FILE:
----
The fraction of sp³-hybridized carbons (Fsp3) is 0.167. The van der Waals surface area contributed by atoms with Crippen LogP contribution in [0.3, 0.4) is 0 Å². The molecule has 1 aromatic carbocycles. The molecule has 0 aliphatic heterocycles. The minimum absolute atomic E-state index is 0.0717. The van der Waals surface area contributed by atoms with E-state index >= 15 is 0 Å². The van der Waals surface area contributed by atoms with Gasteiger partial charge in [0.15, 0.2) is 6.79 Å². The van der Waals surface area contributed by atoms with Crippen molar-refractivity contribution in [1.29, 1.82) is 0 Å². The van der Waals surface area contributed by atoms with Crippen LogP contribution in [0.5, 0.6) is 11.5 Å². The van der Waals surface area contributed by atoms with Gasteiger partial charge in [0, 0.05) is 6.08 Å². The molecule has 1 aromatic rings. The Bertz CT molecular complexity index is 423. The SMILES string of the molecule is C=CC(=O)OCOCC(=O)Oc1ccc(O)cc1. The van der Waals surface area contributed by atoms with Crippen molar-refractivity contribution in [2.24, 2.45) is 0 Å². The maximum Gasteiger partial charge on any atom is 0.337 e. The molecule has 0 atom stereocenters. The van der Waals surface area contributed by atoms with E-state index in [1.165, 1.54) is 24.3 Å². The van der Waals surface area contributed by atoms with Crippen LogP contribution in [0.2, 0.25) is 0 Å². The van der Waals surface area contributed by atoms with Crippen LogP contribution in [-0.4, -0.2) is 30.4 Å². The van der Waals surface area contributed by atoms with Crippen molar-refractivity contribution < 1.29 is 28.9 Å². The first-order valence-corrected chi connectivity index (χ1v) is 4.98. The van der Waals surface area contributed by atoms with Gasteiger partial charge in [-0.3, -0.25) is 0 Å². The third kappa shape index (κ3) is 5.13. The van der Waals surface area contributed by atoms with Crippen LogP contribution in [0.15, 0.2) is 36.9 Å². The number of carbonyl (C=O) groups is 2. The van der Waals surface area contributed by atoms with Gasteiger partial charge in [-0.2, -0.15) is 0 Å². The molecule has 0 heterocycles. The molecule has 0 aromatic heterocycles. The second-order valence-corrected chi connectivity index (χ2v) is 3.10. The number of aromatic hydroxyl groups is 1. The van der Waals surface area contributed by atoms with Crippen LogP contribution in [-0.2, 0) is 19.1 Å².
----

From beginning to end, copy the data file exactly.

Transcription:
The fraction of sp³-hybridized carbons (Fsp3) is 0.167. The van der Waals surface area contributed by atoms with Crippen LogP contribution in [0.3, 0.4) is 0 Å². The molecule has 1 aromatic carbocycles. The molecule has 0 aliphatic heterocycles. The minimum absolute atomic E-state index is 0.0717. The van der Waals surface area contributed by atoms with E-state index >= 15 is 0 Å². The van der Waals surface area contributed by atoms with Gasteiger partial charge in [0.15, 0.2) is 6.79 Å². The van der Waals surface area contributed by atoms with Crippen molar-refractivity contribution in [1.29, 1.82) is 0 Å². The van der Waals surface area contributed by atoms with Crippen LogP contribution in [0.5, 0.6) is 11.5 Å². The van der Waals surface area contributed by atoms with Gasteiger partial charge in [0, 0.05) is 6.08 Å². The molecule has 1 aromatic rings. The Bertz CT molecular complexity index is 423. The SMILES string of the molecule is C=CC(=O)OCOCC(=O)Oc1ccc(O)cc1. The van der Waals surface area contributed by atoms with Crippen molar-refractivity contribution in [2.24, 2.45) is 0 Å². The maximum Gasteiger partial charge on any atom is 0.337 e. The molecule has 0 atom stereocenters. The van der Waals surface area contributed by atoms with E-state index in [1.165, 1.54) is 24.3 Å². The van der Waals surface area contributed by atoms with Crippen LogP contribution in [0.2, 0.25) is 0 Å². The van der Waals surface area contributed by atoms with Crippen LogP contribution in [-0.4, -0.2) is 30.4 Å². The van der Waals surface area contributed by atoms with Crippen molar-refractivity contribution < 1.29 is 28.9 Å². The first-order valence-corrected chi connectivity index (χ1v) is 4.98. The van der Waals surface area contributed by atoms with Gasteiger partial charge in [-0.3, -0.25) is 0 Å². The third kappa shape index (κ3) is 5.13. The van der Waals surface area contributed by atoms with Crippen LogP contribution in [0.15, 0.2) is 36.9 Å². The number of carbonyl (C=O) groups is 2. The van der Waals surface area contributed by atoms with Gasteiger partial charge in [-0.2, -0.15) is 0 Å². The molecule has 0 heterocycles. The molecule has 0 aromatic heterocycles. The second-order valence-corrected chi connectivity index (χ2v) is 3.10. The number of aromatic hydroxyl groups is 1. The van der Waals surface area contributed by atoms with Crippen LogP contribution in [-0.2, 0) is 19.1 Å².